There is an art to reviewing movies, an art that I will never master. At the same time, there is something to be said about the art of watching movies. You see, not all movies can be approached the same way. If you attempt to apply the same criteria to every movie, you are bound to have a lot of disappointment come your way, not to mention the fact that you will not likely be able to develop a love, nor even some small amount of joy, from B- and lower-grade movies. Why do I mention this? The Frankenstein Syndrome distinctly falls into the pantheon of B-movies and if you have developed your B-love over the years you may actually enjoy it.
Writer/director Sean Tretta has taken his inspiration from Mary Shelley’s Frankenstein. It is a story that has been looked to for inspiration from any number of other horror and science fiction films, including those which seem to have a close lineage to The Frankenstein Syndrome, Splice and Re-Animator to name a few. Here, those influences are then married with the current hot button topic of stem cell research, the resulting tale being one that looks at medical ethics while still being a horror film, complete with requisite bad guy, violence, and bloodshed.
The movie opens with a look around a medical center in lockdown, there are closed doors and empty hallways, a headless body lay s slumped against a wall. A woman runs from an unseen assailant. She gets into a room, shuts the door and scrawls a message on a bed just as the door is kicked in. The time jumps ahead and we catch up with a couple of detectives investigating what it was that happened in that facility. At this point we are introduced to Dr. Elizabeth Barnes (Tiffany Shepis). The story takes us back to the start and leads us by the hand into the horrors that were to come.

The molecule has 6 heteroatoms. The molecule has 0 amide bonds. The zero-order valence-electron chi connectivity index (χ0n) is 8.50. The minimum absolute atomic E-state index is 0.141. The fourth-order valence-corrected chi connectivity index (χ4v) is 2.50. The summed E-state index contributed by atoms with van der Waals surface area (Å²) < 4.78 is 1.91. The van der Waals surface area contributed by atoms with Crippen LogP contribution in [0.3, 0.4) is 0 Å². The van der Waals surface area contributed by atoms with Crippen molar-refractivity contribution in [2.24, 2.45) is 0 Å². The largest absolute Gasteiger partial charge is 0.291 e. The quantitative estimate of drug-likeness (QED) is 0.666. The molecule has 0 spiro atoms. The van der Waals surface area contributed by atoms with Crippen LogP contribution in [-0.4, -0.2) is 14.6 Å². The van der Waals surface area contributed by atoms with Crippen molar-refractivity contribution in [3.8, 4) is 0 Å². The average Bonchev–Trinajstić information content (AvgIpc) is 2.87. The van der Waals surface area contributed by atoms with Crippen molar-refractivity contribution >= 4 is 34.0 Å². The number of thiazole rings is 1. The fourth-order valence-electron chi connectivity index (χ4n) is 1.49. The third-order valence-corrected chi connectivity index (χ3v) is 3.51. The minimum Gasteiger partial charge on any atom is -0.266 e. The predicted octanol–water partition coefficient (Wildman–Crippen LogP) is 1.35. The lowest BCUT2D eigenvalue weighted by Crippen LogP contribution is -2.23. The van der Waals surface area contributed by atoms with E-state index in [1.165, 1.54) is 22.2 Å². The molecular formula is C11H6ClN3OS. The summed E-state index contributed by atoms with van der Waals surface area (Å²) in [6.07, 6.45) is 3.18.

The film focuses on a medical project using stem cells in research to cure cancer and other diseases. A benefactor dying of cancer has brought together a team of specialists to work on this, including Barnes. At first there is some reluctance on Barnes part to be involved in the illegal research, but then she has an epiphany and joins, a serum is then developed that appears to be able to regenerate just about anything.
Obviously (see the film’s title) issues arise when the chemical cocktail has an undesired effect when used on a dead body. Experiments continue until they come to David, a man who was part of the security team until something happened to change his mind about working in the facility, this leads directly into the main conflict of the movie. David becomes a subject of the experiments, but something happens and our story takes a dark and violent turn as the ethics of the experiments come into question and the results close in on questions more theological in nature.
This is definitely a B-movie, but it is one that takes chances with the material. Sean Tretta shows that he understands the material and much of what Shelley was addressing in terms of ethics and the God-complex. Is the movie perfect? No, far from it. There are definitely areas where the depth could have been beefed up. The ethics could have had a little more time, the individual personalities could have been developed more. While these issues would have sunk a bigger film, this is not a big Hollywood production, this is a movie that does not have the same resources or time to give everything it needs. What it does do is successful and makes the movie eminently watchable.